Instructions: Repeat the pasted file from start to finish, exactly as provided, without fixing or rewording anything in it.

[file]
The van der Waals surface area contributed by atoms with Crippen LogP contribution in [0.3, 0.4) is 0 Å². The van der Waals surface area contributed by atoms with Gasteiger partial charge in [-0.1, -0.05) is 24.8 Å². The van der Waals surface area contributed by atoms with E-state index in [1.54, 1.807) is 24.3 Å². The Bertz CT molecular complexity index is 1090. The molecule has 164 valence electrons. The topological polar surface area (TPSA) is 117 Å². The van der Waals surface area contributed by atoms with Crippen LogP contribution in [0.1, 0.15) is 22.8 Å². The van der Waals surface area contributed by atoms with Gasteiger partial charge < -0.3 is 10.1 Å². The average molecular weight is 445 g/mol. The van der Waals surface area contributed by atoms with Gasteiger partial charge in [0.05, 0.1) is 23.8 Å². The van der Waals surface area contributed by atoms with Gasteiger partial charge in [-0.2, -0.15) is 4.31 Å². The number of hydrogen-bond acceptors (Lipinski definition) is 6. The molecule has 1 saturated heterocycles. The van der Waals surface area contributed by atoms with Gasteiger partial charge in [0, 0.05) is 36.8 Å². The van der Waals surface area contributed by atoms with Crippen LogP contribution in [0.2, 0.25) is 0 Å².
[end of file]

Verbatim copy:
The van der Waals surface area contributed by atoms with Crippen LogP contribution in [0.3, 0.4) is 0 Å². The van der Waals surface area contributed by atoms with Gasteiger partial charge in [-0.1, -0.05) is 24.8 Å². The van der Waals surface area contributed by atoms with E-state index in [1.54, 1.807) is 24.3 Å². The Bertz CT molecular complexity index is 1090. The molecule has 164 valence electrons. The topological polar surface area (TPSA) is 117 Å². The van der Waals surface area contributed by atoms with Crippen LogP contribution in [0.1, 0.15) is 22.8 Å². The van der Waals surface area contributed by atoms with Gasteiger partial charge < -0.3 is 10.1 Å². The average molecular weight is 445 g/mol. The van der Waals surface area contributed by atoms with Gasteiger partial charge in [0.05, 0.1) is 23.8 Å². The van der Waals surface area contributed by atoms with Gasteiger partial charge in [-0.2, -0.15) is 4.31 Å². The number of hydrogen-bond acceptors (Lipinski definition) is 6. The molecule has 1 saturated heterocycles. The van der Waals surface area contributed by atoms with Gasteiger partial charge in [0, 0.05) is 36.8 Å². The van der Waals surface area contributed by atoms with Crippen LogP contribution in [0.2, 0.25) is 0 Å².